Genres: Europe, Girls & Women, People & Places, Young Adult
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It's 1993, and Generation X pulses to the beat of Kurt Cobain and the grunge movement. Sixteen-year-old Maggie Lynch is uprooted from big-city Chicago to a windswept town on the Irish Sea. Surviving on care packages of Spin magazine and Twizzlers from her rocker uncle Kevin, she wonders if she'll ever find her place in this new world. When first love and sudden death simultaneously strike, a naive but determined Maggie embarks on a forbidden pilgrimage that will take her to a seedy part of Dublin and on to a life- altering night in Rome to fulfill a dying wish. Through it all, Maggie discovers an untapped inner strength to do the most difficult but rewarding thing of all, live. The Carnival at Bray is an evocative ode to the Smells Like Teen Spirit Generation and a heartfelt exploration of tragedy, first love, and the transformative power of music. The book won the 2014 Helen Sheehan YA Book Prize.
In The Carnival at Bray, Maggie moves from Chicago to a small town in Ireland when her mother remarries. It’s 1993 and the height of grunge, and Maggie is obsessed with Nirvana, Smashing Pumpkins, and Pearl Jam thanks to her beloved uncle’s influence. Now she’s on her own in a new country and trying to find her way. Her sister easily makes friends, while she hasn’t found her niche yet. Maggie falls for a boy in town, and when tragedy strikes she makes some reckless and life-changing decisions. The Carnival at Bray rocks and is an addictive, passionate read.
I remember falling instantly in love with Nirvana in 1991 (Though I never got to see them live unfortunately) and I could definitely relate to Maggie’s passion for music. This book takes place in 1993-1994 at the end of Nirvana’s career and references one of their last concerts in Rome. Music is a lifeline in high school and it’s a constant in Maggie’s life. There are song references and concert scenes that will leave you nostalgic for that Seattle sound.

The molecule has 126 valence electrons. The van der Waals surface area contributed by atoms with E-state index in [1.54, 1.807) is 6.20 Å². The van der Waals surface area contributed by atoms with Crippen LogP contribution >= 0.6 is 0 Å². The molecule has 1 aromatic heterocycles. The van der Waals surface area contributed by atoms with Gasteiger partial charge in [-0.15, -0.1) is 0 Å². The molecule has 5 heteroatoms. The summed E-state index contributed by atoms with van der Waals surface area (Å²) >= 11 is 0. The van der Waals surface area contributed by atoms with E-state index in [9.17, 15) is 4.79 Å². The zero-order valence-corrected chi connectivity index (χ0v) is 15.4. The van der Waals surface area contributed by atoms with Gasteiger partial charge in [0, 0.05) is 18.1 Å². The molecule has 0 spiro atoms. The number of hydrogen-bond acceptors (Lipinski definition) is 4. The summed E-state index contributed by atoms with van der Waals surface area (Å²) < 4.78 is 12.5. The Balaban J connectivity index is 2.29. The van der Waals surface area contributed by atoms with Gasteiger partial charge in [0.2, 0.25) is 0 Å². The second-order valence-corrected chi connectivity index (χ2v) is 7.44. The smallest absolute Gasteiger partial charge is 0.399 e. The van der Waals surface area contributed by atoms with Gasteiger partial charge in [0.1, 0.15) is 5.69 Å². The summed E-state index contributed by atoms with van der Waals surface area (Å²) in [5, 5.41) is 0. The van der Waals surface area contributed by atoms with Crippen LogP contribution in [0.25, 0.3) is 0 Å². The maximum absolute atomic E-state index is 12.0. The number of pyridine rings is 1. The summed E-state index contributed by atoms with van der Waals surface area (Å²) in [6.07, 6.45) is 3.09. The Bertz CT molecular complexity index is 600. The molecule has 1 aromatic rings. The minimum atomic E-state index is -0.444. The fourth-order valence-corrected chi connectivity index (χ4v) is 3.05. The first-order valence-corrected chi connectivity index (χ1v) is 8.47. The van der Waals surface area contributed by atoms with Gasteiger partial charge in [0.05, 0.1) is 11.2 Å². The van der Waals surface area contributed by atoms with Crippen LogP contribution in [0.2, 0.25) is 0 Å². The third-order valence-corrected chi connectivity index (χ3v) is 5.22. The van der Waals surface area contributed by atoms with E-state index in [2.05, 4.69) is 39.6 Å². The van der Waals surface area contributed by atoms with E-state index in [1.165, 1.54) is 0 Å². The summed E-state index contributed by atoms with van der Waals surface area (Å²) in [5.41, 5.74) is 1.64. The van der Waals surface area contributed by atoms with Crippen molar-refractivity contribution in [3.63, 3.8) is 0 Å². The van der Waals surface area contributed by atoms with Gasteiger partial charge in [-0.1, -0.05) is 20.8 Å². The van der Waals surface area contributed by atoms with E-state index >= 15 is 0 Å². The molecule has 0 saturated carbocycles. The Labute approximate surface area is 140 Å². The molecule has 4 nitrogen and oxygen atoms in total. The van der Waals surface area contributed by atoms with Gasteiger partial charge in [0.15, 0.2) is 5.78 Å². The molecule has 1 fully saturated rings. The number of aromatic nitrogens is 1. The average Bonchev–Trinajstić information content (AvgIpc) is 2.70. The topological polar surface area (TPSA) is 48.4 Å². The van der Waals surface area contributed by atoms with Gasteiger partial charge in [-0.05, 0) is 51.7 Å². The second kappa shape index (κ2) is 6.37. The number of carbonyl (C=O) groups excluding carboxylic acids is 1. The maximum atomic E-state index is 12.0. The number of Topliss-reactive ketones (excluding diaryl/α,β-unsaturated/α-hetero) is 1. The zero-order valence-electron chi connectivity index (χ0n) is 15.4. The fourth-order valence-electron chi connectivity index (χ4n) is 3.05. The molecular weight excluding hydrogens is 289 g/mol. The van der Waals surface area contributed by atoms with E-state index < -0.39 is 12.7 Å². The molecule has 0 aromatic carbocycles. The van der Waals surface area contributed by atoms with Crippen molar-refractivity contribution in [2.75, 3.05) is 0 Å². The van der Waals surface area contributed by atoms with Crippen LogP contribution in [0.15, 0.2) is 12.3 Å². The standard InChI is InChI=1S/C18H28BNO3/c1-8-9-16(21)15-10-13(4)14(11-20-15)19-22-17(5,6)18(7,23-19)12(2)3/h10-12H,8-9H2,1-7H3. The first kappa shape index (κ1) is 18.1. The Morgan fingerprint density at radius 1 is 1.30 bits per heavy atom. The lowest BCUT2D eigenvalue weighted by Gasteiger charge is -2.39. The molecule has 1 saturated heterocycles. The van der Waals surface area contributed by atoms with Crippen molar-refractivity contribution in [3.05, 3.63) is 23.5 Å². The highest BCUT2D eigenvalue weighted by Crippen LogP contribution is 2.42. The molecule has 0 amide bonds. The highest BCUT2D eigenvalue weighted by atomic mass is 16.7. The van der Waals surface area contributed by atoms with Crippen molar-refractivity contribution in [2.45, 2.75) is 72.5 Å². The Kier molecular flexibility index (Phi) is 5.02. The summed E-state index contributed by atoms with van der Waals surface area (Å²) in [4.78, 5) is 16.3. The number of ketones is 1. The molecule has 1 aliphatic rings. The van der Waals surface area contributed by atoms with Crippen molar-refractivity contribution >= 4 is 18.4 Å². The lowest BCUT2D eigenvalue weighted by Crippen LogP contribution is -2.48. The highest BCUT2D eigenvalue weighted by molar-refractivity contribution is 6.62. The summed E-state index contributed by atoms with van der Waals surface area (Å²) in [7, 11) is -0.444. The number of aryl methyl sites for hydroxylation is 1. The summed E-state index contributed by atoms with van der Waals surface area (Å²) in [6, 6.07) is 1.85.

The 90s is the last time period before the explosion of social media, and the setting emphasizes Maggie’s feeling of isolation. It’s not so easy to keep in touch with her Chicago friends and family, and there’s no texting with her crush Eoin. With not a lot of options, Maggie ends up befriending an older neighbor who lends an ear and offers up warm alcoholic beverages.
Family is another theme of the book. Maggie has tension with her mother over her uncle Kevin, and her mother’s drinking and romantic choices. She mouths off to her a bit, and their rocky relationship is painfully realistic. I also loved the scenes between Kevin and Maggie.
Maggie falls hard for Eoin, a boy in the neighborhood. She even asks her older friend for advice to get him to kiss her. Their chemistry crackles off the page and their international adventures and romance reminded me of one of my favorites- Gayle Forman’s Just One Day.
Jessie Ann Foley’s debut gets the teenage voice right and the story is messy, heartfelt and realistic. I devoured it in almost one sitting.
Since this book bleeds music you may want to listen to the author’s playlist while you read:
There are also extras in the book including “Uncle Kevin’s Reading Recommendations to Keep Young Niece’s Off the Streets” with categories such as “Excellent Books with Excellent Sex Scenes” and “Just Because Your Teacher Assigned It Doesn’t Mean it Sucks.” There is also an Author Q&A and discussion guide. The chapter numbers are marked with guitar picks to tie the theme together.
If you love music-based stories, realistic YA, and stories set a little in the past (yes, the 90s is historical fiction, sigh) then pick up The Carnival at Bray. The Carnival at Bray is a finalist for the William C. Morris Award for debut YA fiction.